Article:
Priming Our Wood Paneling (The Bane Of Our Existence)

And now, for the dang paneling update. Hold on to your hats ladies and gents. This post = wild ride.

As you probably know, we’re no strangers to priming and painting paneling. Sure we could remove the paneling, but it would mean removing and rehanging all the cabinets since they’re hung in front of it – and revealing goodness knows how many scary issues behind it (they’re old plaster walls so that just felt like a big ol’ can o’ worms). And we could attempt to drywall over it (but it would mean drywalling around the existing cabinets and a lot more expense/trouble than just painting it). So we decided early on that we’d once again say yes to painted paneling – just like we did in our former den (which ended up being our favorite room in the house) when it (slowly over the course of 4.5 years) went from this…

… to this:

We never regretted the whole painted paneling choice – I guess it’s just like painted brick to us (we don’t mind the grooves that remain after it’s painted since they just add charming and subtle texture). But folks have caulked or puttied those grooves to hide ’em, so you can always do that (or rip it the heck out) if it’s not your thing.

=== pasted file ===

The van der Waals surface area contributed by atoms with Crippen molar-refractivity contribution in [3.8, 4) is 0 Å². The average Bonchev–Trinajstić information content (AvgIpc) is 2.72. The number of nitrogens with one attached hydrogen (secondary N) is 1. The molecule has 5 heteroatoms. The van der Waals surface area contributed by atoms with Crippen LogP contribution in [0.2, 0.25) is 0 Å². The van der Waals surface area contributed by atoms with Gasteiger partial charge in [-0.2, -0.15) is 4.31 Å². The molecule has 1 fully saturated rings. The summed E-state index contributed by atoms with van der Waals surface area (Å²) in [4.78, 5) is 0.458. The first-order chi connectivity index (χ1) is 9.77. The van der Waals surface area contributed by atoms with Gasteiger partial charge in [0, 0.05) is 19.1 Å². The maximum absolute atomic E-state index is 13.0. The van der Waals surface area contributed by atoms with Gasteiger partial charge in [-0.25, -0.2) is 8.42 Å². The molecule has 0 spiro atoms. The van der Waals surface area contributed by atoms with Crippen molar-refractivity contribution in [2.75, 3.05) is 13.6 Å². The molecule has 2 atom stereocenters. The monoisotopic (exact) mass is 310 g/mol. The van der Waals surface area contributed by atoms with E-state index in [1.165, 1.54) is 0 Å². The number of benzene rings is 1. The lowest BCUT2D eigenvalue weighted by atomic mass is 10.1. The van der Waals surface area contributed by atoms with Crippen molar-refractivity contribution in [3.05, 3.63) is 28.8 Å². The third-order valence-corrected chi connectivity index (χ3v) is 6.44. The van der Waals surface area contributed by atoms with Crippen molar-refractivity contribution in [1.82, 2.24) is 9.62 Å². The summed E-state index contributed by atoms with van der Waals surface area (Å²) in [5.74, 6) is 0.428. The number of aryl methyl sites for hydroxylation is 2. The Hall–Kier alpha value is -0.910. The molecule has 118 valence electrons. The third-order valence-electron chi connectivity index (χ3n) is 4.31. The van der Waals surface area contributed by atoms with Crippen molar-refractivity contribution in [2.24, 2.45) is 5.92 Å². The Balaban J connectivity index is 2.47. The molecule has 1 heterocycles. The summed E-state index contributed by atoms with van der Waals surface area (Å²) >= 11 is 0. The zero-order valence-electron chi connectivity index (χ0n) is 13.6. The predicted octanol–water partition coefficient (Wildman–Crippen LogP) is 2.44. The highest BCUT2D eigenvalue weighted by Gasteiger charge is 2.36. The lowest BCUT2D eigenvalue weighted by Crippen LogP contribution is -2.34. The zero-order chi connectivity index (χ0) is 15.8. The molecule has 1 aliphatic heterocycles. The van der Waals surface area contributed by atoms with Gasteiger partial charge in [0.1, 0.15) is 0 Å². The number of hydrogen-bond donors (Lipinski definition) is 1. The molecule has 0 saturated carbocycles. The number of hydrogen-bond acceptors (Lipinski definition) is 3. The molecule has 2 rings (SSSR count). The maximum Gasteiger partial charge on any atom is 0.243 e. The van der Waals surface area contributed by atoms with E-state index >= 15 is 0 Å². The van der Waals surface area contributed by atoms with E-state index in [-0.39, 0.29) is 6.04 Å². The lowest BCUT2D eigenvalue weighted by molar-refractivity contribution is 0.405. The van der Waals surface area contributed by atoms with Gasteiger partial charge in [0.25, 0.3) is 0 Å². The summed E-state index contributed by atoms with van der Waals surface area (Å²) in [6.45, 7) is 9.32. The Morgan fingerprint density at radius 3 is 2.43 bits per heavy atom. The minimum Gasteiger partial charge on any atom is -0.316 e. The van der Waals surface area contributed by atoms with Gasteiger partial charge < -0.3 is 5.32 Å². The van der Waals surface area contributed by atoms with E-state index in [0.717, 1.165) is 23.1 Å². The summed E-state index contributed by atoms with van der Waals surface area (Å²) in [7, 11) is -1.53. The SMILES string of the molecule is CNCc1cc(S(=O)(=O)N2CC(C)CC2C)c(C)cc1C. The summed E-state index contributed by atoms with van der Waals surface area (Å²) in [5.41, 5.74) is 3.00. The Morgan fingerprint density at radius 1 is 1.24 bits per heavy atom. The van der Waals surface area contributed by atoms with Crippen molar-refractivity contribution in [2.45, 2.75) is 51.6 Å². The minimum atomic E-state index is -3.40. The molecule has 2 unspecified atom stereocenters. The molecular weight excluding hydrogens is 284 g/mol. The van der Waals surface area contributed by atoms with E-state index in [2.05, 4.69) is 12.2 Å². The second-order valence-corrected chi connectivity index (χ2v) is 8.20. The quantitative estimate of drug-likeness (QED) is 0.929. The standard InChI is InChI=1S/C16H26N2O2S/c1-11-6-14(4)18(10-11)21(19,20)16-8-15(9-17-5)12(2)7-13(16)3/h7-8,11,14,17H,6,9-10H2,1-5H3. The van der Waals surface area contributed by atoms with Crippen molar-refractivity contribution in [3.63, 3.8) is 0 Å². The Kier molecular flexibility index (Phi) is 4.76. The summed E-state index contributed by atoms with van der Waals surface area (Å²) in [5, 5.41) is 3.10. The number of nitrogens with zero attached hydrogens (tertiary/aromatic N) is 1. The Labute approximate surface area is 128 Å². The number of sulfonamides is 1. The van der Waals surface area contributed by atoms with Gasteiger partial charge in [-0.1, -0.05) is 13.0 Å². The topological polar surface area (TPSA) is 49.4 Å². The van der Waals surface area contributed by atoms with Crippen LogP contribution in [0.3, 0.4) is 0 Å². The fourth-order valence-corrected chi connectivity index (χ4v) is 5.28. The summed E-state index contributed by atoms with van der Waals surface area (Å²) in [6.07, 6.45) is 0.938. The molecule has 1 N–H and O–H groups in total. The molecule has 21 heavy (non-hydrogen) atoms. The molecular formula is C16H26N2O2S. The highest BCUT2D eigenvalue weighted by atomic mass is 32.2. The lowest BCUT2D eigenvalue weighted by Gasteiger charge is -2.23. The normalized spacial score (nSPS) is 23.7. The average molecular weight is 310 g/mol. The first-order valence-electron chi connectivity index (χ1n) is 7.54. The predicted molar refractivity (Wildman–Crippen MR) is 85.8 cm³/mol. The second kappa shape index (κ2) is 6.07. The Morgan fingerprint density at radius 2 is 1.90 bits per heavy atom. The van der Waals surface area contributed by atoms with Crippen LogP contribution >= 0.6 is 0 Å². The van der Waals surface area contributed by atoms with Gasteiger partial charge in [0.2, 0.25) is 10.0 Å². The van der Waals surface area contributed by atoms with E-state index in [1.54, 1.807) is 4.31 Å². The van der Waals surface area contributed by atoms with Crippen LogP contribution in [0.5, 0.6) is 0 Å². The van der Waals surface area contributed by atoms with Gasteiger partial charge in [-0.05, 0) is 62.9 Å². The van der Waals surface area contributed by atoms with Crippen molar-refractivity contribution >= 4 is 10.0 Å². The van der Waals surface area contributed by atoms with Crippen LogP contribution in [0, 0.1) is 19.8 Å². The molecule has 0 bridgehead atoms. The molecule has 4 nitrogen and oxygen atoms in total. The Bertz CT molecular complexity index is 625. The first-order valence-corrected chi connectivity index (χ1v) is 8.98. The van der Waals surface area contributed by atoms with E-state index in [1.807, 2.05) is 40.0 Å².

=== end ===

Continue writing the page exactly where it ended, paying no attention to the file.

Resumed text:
But this time there was a slight variation to the painted paneling process since the last time we tackled it. That variation: the time that it took to get ‘er done. Last time it took us an afternoon (more on that here). So we went into this whole priming and painting thing with high hopes that it would be a quick little project. Yessiree, an afternoon spent completing the paneling would have been awesome (as would seeing a unicorn on our front lawn or finding out that Burger laid golden eggs). Spoiler alert: that didn’t happen.

The time difference was all because we decided to attempt to prime and paint our paneling the no slash low VOC way this time. Just because we like the idea of avoiding as many harmful fumes as we can since we work so regularly with paint and caulk and primer (especially now that we have a baby around). We knew this choice wasn’t a short cut. Heck, it would crack our margin for error right open (since oil-based stainblocking primer is the only professionally recommended way to guard against nasty yellow-orange wood-bleed, which can ooze through as you prime and paint). But we thought it was a risk worth taking in the name of family health. And it was in the end… it just took a while to get there. So here’s how it all went down.